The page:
Shrubs with firm unequally pinnate leaves, scarious sheathing stipules, and large mostly yellow flowers. Calyx-tube saucer-shaped. Bractlets, calyx-lobes and petals 5. Petals rounded, not clawed. Stamens about 25, in 5 clusters around the hemispheric receptacle; filaments filiform; anthers flat. Pistils numerous on the receptacle; style club-shaped, glandular above, lateral; stigmas lobed. Achenes densely covered with long straight hairs. Seeds amphitropous, ascending. [Greek, bearing hairs, referring to the hairy achenes and receptacle.]

About five species, natives of the north temperate and arctic zones. Only the following typical one occurs in North America.

1. Dasiphora Fruticòsa (L.) Rydb. Shrubby Cinquefoil

Fig. 2259

Potentilla fruticosa L. Sp. Pl. 495. 1753. Dasiphora riparia Raf. Aut. Bot. 167. 1838. Dasiphora fruticosa Rydb. Mem. Dep. Bot. Col. Univ. 2: 188. 1898.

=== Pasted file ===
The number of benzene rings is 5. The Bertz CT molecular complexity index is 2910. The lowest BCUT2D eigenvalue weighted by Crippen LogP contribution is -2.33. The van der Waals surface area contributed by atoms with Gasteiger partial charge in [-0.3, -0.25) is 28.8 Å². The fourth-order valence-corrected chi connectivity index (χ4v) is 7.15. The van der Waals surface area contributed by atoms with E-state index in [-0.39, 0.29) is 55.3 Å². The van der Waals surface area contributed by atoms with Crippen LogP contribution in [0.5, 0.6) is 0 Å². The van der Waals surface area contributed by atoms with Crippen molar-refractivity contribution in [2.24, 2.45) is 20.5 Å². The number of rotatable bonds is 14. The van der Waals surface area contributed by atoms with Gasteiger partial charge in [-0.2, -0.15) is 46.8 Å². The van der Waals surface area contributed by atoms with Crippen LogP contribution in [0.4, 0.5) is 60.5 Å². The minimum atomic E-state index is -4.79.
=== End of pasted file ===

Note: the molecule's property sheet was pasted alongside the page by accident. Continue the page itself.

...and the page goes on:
Shrubby, much branched, stems erect or ascending, very leafy, 6'-40 high, the bark shreddy. Stipules ovate-lanceolate, membranous, acute or acuminate, entire; leaflets 5-7, oblong, linear-oblong, or somewhat oblanceolate, entire, acute or acutish at each end, 6"-12" long, silky-pubescent, the margins revolute; flowers terminal, densely cymose, or solitary, bright yellow, 8"-15" broad; petals nearly orbicular, exceeding the ovate calyx-lobes and bractlets; stamens 15-20; style lateral, filiform; achenes, disk and receptacle long-hairy.

In swamps or moist rocky places, Labrador and Greenland to Alaska, south to New Jersey, Illinois, Minnesota, in the Rocky Mountains to Arizona, and in the Sierra Nevada to California. Also in northern Europe and Asia. Called also hardhack and prairie weed. A troublesome bushy weed in northern New England. June-Sept.

1 Dasiphora Frutic Sa L Rydb Shrubby Cinquefoil 601